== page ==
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Driving home the dangers of glaucoma

04 April 2013


The risks of driving with a common eye condition will be spelled out by a specialist doctor from Southend University Hospital at a patients' meeting next week.

People with glaucoma who take the wheel risk not only having an accident but could face a hefty fine if they have failed to notify the authorities of their condition.

Consultant ophthalmologist and glaucoma specialist, Mr Saab Bhermi, will be spelling out the regulations when he addresses members of the local Glaucoma Support Group at its seminar on Thursday, April 11.

Glaucoma is caused by a build-up of high pressure which damages a nerve at the back of the eye. It initially causes lack of peripheral vision - vital for road safety - but if left untreated can progress and eventually cause total blindness.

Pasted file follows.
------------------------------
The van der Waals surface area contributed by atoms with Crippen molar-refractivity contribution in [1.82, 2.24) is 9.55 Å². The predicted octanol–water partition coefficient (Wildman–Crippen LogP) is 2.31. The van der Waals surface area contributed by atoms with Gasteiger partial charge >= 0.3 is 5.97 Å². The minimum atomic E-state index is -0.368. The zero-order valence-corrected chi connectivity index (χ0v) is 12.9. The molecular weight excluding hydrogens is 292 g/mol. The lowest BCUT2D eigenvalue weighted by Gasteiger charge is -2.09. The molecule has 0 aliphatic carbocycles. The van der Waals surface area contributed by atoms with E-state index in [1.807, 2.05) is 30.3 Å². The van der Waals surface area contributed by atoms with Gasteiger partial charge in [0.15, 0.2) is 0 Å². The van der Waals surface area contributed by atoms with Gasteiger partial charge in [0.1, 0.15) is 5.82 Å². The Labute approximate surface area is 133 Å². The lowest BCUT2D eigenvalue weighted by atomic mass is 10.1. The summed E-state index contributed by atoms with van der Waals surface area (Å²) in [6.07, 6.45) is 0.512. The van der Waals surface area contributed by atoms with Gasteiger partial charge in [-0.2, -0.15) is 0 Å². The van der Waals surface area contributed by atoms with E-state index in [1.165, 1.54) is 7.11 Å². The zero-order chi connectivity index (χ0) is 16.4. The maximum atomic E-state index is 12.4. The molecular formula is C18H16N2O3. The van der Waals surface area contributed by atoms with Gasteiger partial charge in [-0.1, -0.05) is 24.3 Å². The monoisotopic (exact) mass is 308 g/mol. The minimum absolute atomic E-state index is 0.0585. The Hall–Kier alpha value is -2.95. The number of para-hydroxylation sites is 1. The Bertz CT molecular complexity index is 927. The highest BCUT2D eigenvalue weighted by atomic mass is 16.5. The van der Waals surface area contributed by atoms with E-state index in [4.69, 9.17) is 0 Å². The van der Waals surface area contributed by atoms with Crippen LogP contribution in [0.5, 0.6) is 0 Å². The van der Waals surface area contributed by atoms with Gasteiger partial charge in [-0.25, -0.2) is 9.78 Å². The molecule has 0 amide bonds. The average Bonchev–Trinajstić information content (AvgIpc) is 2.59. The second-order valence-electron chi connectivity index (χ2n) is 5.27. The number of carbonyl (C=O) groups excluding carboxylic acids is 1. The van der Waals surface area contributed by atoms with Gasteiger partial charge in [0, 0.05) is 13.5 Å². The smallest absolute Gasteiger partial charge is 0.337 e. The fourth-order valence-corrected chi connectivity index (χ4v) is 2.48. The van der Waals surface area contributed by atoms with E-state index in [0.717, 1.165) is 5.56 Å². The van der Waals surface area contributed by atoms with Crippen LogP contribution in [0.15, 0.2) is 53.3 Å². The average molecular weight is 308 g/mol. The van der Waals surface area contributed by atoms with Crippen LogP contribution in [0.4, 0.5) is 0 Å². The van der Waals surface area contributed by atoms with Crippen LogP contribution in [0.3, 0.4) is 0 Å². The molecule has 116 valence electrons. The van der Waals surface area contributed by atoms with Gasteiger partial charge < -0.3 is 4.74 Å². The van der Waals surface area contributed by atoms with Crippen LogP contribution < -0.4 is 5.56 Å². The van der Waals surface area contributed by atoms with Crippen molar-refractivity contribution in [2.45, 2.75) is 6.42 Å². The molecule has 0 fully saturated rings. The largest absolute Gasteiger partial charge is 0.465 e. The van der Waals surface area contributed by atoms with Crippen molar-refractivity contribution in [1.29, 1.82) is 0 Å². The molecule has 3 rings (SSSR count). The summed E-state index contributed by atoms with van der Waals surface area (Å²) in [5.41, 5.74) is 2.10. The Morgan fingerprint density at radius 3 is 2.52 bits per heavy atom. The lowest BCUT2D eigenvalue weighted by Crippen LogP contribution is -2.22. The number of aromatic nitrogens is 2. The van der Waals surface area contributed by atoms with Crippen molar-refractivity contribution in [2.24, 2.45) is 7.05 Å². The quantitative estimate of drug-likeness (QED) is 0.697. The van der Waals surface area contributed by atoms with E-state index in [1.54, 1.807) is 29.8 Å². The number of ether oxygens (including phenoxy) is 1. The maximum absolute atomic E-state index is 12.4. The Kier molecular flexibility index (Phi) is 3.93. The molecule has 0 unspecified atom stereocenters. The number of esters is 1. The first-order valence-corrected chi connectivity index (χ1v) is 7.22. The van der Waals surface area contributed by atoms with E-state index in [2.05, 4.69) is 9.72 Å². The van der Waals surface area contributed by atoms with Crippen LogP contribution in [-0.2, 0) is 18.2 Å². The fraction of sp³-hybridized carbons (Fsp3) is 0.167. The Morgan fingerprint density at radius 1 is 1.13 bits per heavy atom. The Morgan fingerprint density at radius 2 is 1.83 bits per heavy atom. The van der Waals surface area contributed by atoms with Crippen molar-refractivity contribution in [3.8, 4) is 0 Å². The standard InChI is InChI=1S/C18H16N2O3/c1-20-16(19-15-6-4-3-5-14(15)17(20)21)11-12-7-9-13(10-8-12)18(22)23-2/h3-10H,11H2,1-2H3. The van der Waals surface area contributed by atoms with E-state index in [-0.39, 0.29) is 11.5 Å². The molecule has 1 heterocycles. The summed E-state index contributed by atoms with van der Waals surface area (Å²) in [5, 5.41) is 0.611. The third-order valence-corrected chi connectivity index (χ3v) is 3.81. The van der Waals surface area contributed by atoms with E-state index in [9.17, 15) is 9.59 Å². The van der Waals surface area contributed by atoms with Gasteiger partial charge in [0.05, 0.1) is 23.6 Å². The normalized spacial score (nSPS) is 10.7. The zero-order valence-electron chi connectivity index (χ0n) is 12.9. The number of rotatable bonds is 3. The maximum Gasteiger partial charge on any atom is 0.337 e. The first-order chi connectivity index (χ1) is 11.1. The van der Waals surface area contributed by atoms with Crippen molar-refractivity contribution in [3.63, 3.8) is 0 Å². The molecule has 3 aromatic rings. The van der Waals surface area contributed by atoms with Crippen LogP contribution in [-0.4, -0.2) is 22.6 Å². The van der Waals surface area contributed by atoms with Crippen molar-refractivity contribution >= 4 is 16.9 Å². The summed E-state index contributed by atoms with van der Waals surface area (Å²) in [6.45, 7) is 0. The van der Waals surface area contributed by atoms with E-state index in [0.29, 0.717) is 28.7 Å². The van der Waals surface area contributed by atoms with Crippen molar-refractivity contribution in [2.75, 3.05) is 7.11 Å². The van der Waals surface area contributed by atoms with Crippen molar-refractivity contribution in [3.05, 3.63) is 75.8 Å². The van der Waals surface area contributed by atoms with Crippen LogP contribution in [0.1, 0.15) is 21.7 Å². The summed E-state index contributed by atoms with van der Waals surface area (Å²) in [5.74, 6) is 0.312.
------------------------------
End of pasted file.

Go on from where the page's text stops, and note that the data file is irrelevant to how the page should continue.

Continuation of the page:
The condition affects approximately one in 50 people over the age of 40, rising to one in 10 over the age of 80. Southend University Hospital's eye department currently sees more than 20,000 patients with glaucoma every year.

Mr Bhermi said: "It is very important to catch the condition early to prevent it getting any worse. Treatments range from eye drops to laser and surgery."

Although most patients with glaucoma in only one eye have no requirement to inform the Driver Vehicle and Licensing Agency (DVLA) provided their other eye is healthy and they meet the visual standards for driving, those with both eyes affected must inform the agency or risk a fine up to £1,000.

Mr Bhermi said: "We know this is a topic which concerns many of our patients so the seminar seemed the ideal opportunity to discuss it in detail."

Patients and their families will also hear a talk on glaucoma eye drops from a member of the International Glaucoma Association.

Everyone is welcome to attend the event which takes place from 4.30pm to 6.45pm at Southend Central Library on Thursday, April 11.